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Weaver Lecture Series and Graduate Research Symposium
October 17, 2018 @ 3:00 pm - 5:00 pm
The School of Forestry and Wildlife Sciences Weaver Lecture Series will present a talk by Richard Pouyat, former White House science and technology advisor and current president of the Ecological Society of America, on Wednesday, Oct. 17, at 3 p.m., immediately followed by a graduate research symposium and reception at 4:15 p.m.
Weaver Lecture Series Seminar
Pouyat, a national program leader for USDA Forest Service’s Air and Soil Quality Research program in Washington D.C., will give a lecture titled, “Integrating Science and Policy for Environmental Decision Making,” that will discuss the critically important roles scientific information and the scientific community can play in the policy development process, including issue identification, monitoring and evaluation.
The School of Forestry and Wildlife Sciences’ Weaver Lecture Series was established in 1996 through an endowment provided by Earl H. and Sandra H. Weaver. The objective of the series is to bring individuals with expertise in various aspects of forestry and wildlife sciences to the Auburn University campus to enhance the School’s academic programs through public lectures and interaction with faculty and students.
The free seminar, which is open to the public and all members of the campus community, will be held on Wednesday, Oct. 17, at 3 p.m. in the conference hall, room 1101, located on the first floor of the School of Forestry and Wildlife Sciences Building at 602 Duncan Drive, Auburn, Alabama.
Graduate Research Symposium and Reception
A graduate research symposium and reception will immediately follow the lecture at 4:15 p.m. in the conference hall. The presentation will highlight the diversity of the school’s research program and provide graduate students opportunity to present their research to stakeholders and members of the academic community.
This is a complimentary event for faculty, staff and students. Light refreshments and free parking are offered for attendees. Parking will be available on the third and fourth levels of the South Quad Parking Deck. Advanced registration and parking passes are not required.
Integrating Science and Policy for Environmental Decision Making
Scientific information can and should play an important role in the process of environmental policy development and implementation. Scientific information and the scientific community can play critically important roles in several parts of the policy process, including issue identification and problem definition, development of alternative policies, monitoring and evaluation during policy implementation, and feedback into the ongoing policy process. These interventions can occur at the level of both the institution and individual scientist; however, there are cultural and procedural barriers that restrict the exchange of information between the scientific community and decision makers. For example, real and perceived incongruence in timing between the pace of scientific discovery and policy development often reinforces the belief that science cannot realistically be integrated into the policy process. Moreover, at the interpersonal level, scientists have limited time, opportunities, or in many cases incentive to work with decision makers on specific environmental issues. Finally, from the public’s perspective, many of today’s environmental issues are subtle and complex and thus require more explanation and understanding of the scientific process and uncertainty. To close, I suggest actions that the ecological and environmental science community can undertake to effectively integrate science with public policy including at the least to encourage scientist involvement with communicating science to the public and policy makers, while at the most choose career paths that intersect the making of public policy.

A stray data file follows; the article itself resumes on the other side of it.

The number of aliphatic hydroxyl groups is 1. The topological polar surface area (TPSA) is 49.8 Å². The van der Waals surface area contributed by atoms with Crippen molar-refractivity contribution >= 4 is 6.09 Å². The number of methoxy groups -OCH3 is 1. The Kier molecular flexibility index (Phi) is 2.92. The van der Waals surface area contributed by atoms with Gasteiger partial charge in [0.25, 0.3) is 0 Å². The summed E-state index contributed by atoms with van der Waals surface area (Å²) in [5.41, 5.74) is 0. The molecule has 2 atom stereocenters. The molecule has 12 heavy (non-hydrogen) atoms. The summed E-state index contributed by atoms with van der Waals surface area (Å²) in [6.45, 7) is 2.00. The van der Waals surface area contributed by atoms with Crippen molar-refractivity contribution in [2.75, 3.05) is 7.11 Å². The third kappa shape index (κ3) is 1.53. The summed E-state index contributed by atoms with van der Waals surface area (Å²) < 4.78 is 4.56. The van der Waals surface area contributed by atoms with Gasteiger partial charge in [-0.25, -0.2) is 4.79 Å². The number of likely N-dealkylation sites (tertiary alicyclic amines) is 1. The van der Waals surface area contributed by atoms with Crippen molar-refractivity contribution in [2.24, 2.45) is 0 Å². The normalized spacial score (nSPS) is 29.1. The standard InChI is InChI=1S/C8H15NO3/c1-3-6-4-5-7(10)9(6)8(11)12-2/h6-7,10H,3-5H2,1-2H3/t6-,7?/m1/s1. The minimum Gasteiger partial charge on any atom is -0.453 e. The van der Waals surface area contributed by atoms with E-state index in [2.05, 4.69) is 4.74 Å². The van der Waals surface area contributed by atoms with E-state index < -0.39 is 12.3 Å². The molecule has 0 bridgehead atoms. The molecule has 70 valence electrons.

Richard Pouyat, a national program leader for USDA Forest Service’s Air and Soil Quality Research program in Washington D.C., is a former White House Office of Science and Technology advisor and the current president of the Ecological Society of America. Pouyat received his Ph.D. in ecology from Rutgers University and an M.S. in forest soils and B.S. in forest biology at the College of Environmental Science and Forestry. His training in ecology, soil science, and biogeochemistry to investigate urban ecosystems and the effect of urban sprawl on natural systems is extensive. Pouyat’s career and research have focused on applying ecological and social sciences to the solutions of contemporary problems in natural resource management and policy. Previous to his current roles, Pouyat also served as an original co-principal investigator of the Baltimore Ecosystem Study, a Long Term Ecological Research site funded by the National Science Foundation.